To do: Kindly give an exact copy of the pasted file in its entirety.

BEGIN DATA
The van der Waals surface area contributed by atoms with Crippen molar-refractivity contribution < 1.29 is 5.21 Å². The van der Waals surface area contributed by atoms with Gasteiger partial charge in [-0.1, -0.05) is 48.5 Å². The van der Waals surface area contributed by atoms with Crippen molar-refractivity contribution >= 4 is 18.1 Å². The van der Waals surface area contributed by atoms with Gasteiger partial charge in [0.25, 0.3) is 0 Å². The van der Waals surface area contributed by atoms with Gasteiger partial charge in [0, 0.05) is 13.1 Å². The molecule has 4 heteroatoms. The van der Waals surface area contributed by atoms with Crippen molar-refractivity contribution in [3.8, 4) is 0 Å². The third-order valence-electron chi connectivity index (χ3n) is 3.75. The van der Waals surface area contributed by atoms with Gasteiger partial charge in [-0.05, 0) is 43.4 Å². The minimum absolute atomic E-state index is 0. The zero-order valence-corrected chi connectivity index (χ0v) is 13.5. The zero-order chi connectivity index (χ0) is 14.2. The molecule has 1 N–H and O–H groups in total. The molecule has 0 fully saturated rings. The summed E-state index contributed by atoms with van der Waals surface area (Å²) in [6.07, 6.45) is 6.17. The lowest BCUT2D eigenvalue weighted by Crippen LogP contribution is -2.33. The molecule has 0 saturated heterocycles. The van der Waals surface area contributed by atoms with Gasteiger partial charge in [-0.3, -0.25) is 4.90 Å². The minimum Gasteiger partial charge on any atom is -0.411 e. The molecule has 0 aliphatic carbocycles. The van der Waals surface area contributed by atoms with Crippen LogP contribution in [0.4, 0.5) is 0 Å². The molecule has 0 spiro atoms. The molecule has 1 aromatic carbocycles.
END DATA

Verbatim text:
The van der Waals surface area contributed by atoms with Crippen molar-refractivity contribution < 1.29 is 5.21 Å². The van der Waals surface area contributed by atoms with Gasteiger partial charge in [-0.1, -0.05) is 48.5 Å². The van der Waals surface area contributed by atoms with Crippen molar-refractivity contribution >= 4 is 18.1 Å². The van der Waals surface area contributed by atoms with Gasteiger partial charge in [0.25, 0.3) is 0 Å². The van der Waals surface area contributed by atoms with Gasteiger partial charge in [0, 0.05) is 13.1 Å². The molecule has 4 heteroatoms. The van der Waals surface area contributed by atoms with Crippen molar-refractivity contribution in [3.8, 4) is 0 Å². The third-order valence-electron chi connectivity index (χ3n) is 3.75. The van der Waals surface area contributed by atoms with Gasteiger partial charge in [-0.05, 0) is 43.4 Å². The minimum absolute atomic E-state index is 0. The zero-order valence-corrected chi connectivity index (χ0v) is 13.5. The zero-order chi connectivity index (χ0) is 14.2. The molecule has 1 N–H and O–H groups in total. The molecule has 0 fully saturated rings. The summed E-state index contributed by atoms with van der Waals surface area (Å²) in [6.07, 6.45) is 6.17. The lowest BCUT2D eigenvalue weighted by Crippen LogP contribution is -2.33. The molecule has 0 saturated heterocycles. The van der Waals surface area contributed by atoms with Gasteiger partial charge in [-0.3, -0.25) is 4.90 Å². The minimum Gasteiger partial charge on any atom is -0.411 e. The molecule has 0 aliphatic carbocycles. The van der Waals surface area contributed by atoms with Crippen LogP contribution in [0.4, 0.5) is 0 Å². The molecule has 0 spiro atoms. The molecule has 1 aromatic carbocycles.